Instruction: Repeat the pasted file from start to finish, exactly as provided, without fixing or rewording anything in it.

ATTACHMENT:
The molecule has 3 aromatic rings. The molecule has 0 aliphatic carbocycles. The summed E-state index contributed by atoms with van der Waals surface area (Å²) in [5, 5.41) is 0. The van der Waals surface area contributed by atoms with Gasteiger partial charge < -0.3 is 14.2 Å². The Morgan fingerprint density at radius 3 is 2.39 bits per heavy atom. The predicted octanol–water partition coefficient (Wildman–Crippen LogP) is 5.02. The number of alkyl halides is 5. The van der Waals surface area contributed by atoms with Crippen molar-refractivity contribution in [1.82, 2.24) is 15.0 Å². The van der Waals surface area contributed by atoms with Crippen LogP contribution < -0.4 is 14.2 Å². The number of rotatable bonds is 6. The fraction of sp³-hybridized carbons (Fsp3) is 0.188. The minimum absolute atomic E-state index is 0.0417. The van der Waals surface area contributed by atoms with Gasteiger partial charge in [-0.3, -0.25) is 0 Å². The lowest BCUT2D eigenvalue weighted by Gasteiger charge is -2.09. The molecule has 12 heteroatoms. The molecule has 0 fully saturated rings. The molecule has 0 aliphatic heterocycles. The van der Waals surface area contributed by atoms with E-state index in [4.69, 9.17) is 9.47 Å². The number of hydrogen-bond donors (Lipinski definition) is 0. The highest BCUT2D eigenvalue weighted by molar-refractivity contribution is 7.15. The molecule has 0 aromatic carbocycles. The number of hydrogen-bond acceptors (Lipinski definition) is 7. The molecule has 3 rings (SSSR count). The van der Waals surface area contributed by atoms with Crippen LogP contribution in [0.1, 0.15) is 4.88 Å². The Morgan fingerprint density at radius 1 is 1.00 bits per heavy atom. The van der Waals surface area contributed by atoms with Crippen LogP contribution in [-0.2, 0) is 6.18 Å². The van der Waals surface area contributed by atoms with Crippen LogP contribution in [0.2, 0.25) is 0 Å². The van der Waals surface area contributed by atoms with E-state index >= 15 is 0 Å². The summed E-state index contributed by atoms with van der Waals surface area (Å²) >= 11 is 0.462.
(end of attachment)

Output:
The molecule has 3 aromatic rings. The molecule has 0 aliphatic carbocycles. The summed E-state index contributed by atoms with van der Waals surface area (Å²) in [5, 5.41) is 0. The van der Waals surface area contributed by atoms with Gasteiger partial charge < -0.3 is 14.2 Å². The Morgan fingerprint density at radius 3 is 2.39 bits per heavy atom. The predicted octanol–water partition coefficient (Wildman–Crippen LogP) is 5.02. The number of alkyl halides is 5. The van der Waals surface area contributed by atoms with Crippen molar-refractivity contribution in [1.82, 2.24) is 15.0 Å². The van der Waals surface area contributed by atoms with Crippen LogP contribution < -0.4 is 14.2 Å². The number of rotatable bonds is 6. The fraction of sp³-hybridized carbons (Fsp3) is 0.188. The minimum absolute atomic E-state index is 0.0417. The van der Waals surface area contributed by atoms with Gasteiger partial charge in [-0.3, -0.25) is 0 Å². The lowest BCUT2D eigenvalue weighted by Gasteiger charge is -2.09. The molecule has 12 heteroatoms. The molecule has 0 fully saturated rings. The molecule has 0 aliphatic heterocycles. The van der Waals surface area contributed by atoms with E-state index in [4.69, 9.17) is 9.47 Å². The number of hydrogen-bond donors (Lipinski definition) is 0. The highest BCUT2D eigenvalue weighted by molar-refractivity contribution is 7.15. The molecule has 0 aromatic carbocycles. The number of hydrogen-bond acceptors (Lipinski definition) is 7. The molecule has 3 rings (SSSR count). The van der Waals surface area contributed by atoms with Crippen LogP contribution in [0.1, 0.15) is 4.88 Å². The Morgan fingerprint density at radius 1 is 1.00 bits per heavy atom. The van der Waals surface area contributed by atoms with Crippen LogP contribution in [-0.2, 0) is 6.18 Å². The van der Waals surface area contributed by atoms with Crippen LogP contribution in [0.2, 0.25) is 0 Å². The van der Waals surface area contributed by atoms with E-state index >= 15 is 0 Å². The summed E-state index contributed by atoms with van der Waals surface area (Å²) >= 11 is 0.462.